People are desperate for this treatment. As doctors, clinicians, researchers, and administrators, you all know the stories of cdiff patients, but you have not lived our lives nor felt our dwindling hope and growing sense of despair and helplessness. I now wonder each and every day if I will be able to have another FMT if needed, what I will do if FMT ceases to work, and knowing what will happen to me if I encounter a different superbug.

Currently, physicians use many, many biologics. The risks are explained to, and generally accepted, by the patient. Speaking for the 100’s of thousands of others that are not represented here today, please, go forward, be bold, be courageous. Find a way to quickly, without several years of pre-clinical and clinical trials, allow qualified doctors to perform FMT with tested donors and signed consents, without fear of regulatory consequences.

If your spouse, your child, your parent, your sibling, or your best friend were dying from antibiotic resistant cdiff, I imagine you would want them to be able to try FMT. I also believe that most of you would agree to be the donor and to perform the procedure yourself, if necessary.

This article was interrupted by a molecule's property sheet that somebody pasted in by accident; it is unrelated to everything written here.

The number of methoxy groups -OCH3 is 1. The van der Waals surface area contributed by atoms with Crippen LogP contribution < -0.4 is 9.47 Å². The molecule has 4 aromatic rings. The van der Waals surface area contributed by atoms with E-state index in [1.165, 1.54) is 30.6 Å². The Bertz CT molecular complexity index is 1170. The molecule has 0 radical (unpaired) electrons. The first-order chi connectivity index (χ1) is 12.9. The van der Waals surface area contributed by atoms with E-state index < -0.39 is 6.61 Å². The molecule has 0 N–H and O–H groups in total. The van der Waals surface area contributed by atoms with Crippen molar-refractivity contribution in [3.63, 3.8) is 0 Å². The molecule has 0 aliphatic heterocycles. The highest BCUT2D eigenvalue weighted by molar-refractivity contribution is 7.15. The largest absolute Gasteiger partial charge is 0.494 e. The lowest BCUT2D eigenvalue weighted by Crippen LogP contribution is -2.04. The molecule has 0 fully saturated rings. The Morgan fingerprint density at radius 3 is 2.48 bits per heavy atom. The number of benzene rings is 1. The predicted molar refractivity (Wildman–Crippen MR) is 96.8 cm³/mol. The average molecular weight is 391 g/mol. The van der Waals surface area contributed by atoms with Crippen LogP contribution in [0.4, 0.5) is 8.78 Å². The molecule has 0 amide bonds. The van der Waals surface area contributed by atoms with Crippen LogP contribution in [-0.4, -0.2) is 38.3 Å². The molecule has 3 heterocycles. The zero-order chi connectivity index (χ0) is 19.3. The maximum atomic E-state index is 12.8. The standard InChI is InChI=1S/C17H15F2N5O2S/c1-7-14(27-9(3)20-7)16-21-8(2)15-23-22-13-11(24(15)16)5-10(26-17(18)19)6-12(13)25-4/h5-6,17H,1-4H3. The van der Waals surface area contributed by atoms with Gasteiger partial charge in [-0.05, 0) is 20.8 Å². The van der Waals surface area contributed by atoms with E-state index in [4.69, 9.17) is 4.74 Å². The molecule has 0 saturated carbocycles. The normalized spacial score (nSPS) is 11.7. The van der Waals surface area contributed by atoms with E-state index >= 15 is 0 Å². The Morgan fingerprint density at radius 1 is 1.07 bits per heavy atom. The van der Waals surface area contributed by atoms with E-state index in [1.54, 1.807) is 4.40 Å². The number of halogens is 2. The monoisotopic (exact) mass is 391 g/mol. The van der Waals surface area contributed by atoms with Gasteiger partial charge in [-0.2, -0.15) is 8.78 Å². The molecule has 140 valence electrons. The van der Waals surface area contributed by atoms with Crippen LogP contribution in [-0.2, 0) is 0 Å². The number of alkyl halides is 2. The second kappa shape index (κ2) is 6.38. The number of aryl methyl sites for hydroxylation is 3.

People are dying everyday, today, now. I have a wonderful husband, three amazing daughters, and two small grandchildren. I want to live. All of us just want a chance to live.

Please. Do something. Not only for me, but for all those around the country who have no voice, or no insurance, or no financial resources, and no hope. Please do something. Quickly.

Thank you. (End of Remarks)

If you are reading this, you have at least heard of FMT, and that gives me hope for you. My constant thoughts are on the millions of people a year, in the U.S. alone, who do not have the time, energy, support, resources, or knowledge to even find out about this treatment. Who is helping them? Where is their hope? What will happen to them, their families, their lives? Together, we can make a difference. Please join us on this path.

Catherine Duff
Founder
The Fecal Transplant Foundation